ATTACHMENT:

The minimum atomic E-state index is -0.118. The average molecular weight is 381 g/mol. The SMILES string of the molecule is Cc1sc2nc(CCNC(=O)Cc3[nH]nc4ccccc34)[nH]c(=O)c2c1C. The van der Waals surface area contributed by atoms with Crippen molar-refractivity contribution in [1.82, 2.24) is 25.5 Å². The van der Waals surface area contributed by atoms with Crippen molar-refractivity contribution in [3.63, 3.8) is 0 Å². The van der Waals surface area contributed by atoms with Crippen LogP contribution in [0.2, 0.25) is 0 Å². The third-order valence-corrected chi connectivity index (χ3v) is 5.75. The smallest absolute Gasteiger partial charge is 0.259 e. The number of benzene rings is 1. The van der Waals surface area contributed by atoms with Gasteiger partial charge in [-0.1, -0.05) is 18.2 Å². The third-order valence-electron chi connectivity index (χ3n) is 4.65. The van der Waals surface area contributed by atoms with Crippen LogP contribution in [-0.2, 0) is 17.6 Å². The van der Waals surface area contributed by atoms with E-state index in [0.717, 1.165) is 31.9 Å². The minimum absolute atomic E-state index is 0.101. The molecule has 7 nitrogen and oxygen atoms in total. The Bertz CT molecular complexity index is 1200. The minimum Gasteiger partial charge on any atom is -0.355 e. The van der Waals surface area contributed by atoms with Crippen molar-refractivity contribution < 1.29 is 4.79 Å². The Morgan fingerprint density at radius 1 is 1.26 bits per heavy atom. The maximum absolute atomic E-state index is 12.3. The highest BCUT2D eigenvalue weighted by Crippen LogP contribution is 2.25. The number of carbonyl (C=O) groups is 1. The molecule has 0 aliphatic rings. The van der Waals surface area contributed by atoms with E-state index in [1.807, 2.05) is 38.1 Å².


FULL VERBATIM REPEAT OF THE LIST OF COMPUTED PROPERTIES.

The minimum atomic E-state index is -0.118. The average molecular weight is 381 g/mol. The SMILES string of the molecule is Cc1sc2nc(CCNC(=O)Cc3[nH]nc4ccccc34)[nH]c(=O)c2c1C. The van der Waals surface area contributed by atoms with Crippen molar-refractivity contribution in [1.82, 2.24) is 25.5 Å². The van der Waals surface area contributed by atoms with Crippen molar-refractivity contribution in [3.63, 3.8) is 0 Å². The van der Waals surface area contributed by atoms with Crippen LogP contribution in [0.2, 0.25) is 0 Å². The third-order valence-corrected chi connectivity index (χ3v) is 5.75. The smallest absolute Gasteiger partial charge is 0.259 e. The number of benzene rings is 1. The van der Waals surface area contributed by atoms with Gasteiger partial charge in [-0.1, -0.05) is 18.2 Å². The third-order valence-electron chi connectivity index (χ3n) is 4.65. The van der Waals surface area contributed by atoms with Crippen LogP contribution in [-0.2, 0) is 17.6 Å². The van der Waals surface area contributed by atoms with E-state index in [0.717, 1.165) is 31.9 Å². The minimum absolute atomic E-state index is 0.101. The molecule has 7 nitrogen and oxygen atoms in total. The Bertz CT molecular complexity index is 1200. The minimum Gasteiger partial charge on any atom is -0.355 e. The van der Waals surface area contributed by atoms with Crippen molar-refractivity contribution < 1.29 is 4.79 Å². The Morgan fingerprint density at radius 1 is 1.26 bits per heavy atom. The maximum absolute atomic E-state index is 12.3. The highest BCUT2D eigenvalue weighted by Crippen LogP contribution is 2.25. The number of carbonyl (C=O) groups is 1. The molecule has 0 aliphatic rings. The van der Waals surface area contributed by atoms with E-state index in [1.807, 2.05) is 38.1 Å².